Fostering Questions & Answers
Frequently Asked Questions about Fostering
You don’t actually require any qualifications, as full training called ‘Skills to Foster’ will be provided. This training will take place part the way through your assessment to become a foster carer. Then, if you are approved, you will have the opportunity to undertake further training to widen your skill set.
You can be married, single, living together, in a civil partnership or separated/divorced.
You can foster and work – but a certain amount of flexibility would be helpful as school or nursery runs may have to be undertaken.
Many carers have their own children – we carefully match a child to your household. Having your own children gives you valuable childcare experience that could be useful when a child is placed with you.
Anyone can potentially become a carer, regardless of sexual orientation. Fostering should be inclusive and diverse.
A lot of children love pets, so other than any known allergies or fears, pets can be a good thing!
As long as you are able to care for a child, a disability shouldn’t preclude you from fostering.
The training and assessment process involves a residential weekend, eight to ten visits to your home, references, police checks and a full report to the fostering panel. This is hard to achieve in less than four months and more typically takes six months. Because we believe matching the carer with the child is very important, time will be taken to place the right child with you. Read more about the process of becoming a foster parent here.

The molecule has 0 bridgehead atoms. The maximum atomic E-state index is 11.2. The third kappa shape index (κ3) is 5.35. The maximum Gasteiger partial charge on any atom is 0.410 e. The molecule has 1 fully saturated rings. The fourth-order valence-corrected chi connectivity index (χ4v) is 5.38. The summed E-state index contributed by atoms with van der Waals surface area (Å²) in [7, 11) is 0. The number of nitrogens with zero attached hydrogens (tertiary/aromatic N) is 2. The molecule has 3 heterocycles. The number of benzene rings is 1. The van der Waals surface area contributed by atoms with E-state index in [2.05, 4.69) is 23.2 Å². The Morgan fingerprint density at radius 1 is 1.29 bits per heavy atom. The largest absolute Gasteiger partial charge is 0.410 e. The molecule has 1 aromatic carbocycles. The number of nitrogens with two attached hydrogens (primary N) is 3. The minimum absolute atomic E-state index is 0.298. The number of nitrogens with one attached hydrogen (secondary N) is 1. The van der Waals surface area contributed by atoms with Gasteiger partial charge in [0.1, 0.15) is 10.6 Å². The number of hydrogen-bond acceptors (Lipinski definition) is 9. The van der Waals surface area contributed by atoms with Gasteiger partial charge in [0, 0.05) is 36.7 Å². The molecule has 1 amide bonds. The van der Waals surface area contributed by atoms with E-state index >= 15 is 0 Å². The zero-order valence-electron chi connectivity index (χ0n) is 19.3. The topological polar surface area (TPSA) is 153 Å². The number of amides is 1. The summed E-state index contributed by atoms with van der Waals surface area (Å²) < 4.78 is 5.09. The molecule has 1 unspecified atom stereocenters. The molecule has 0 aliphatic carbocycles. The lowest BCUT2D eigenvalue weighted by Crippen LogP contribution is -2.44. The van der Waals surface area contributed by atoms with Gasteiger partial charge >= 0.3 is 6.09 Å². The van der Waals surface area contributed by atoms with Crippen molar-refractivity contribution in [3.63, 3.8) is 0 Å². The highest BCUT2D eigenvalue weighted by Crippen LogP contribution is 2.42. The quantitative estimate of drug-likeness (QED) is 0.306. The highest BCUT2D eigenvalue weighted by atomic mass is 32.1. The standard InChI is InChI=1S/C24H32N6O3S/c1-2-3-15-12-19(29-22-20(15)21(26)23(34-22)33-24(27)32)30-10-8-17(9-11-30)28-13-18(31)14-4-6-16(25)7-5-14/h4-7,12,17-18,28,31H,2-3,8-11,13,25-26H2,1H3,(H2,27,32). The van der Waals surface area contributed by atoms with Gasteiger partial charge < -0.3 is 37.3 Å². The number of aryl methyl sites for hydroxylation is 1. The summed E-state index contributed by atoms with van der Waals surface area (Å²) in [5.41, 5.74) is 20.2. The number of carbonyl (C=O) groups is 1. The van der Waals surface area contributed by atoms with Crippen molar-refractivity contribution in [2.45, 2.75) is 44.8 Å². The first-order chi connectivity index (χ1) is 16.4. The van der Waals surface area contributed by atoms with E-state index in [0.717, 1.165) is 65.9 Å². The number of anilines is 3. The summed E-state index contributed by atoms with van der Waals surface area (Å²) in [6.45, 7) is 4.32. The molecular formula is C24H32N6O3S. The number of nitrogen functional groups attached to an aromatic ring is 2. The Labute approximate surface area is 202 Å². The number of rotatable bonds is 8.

We have carers from all walks of life, styles of life, racial backgrounds and from 21 to 60+ years. The main thing is the time, space and experience to cope with children from difficult backgrounds.
Yes, it is your home and you will always have the last word on who lives there. Your assessment will clarify the age and numbers of children for your approval and you will get all the available information to help you decide which children will be happy with you.
Most of the children we have in placement see their family away from the foster home. If they are safe and suitable people to visit their child in your home this can be reassuring to them and the child and you may be asked to agree to it.
How do I know they are a good agency to choose? We are a not-for-profit co-operative and are registered under Fostering Services Regulations (2002) in England and Wales. We are subject to regular inspections to ensure that everything is well run and the children are thriving. Click here for more details on Who We Are.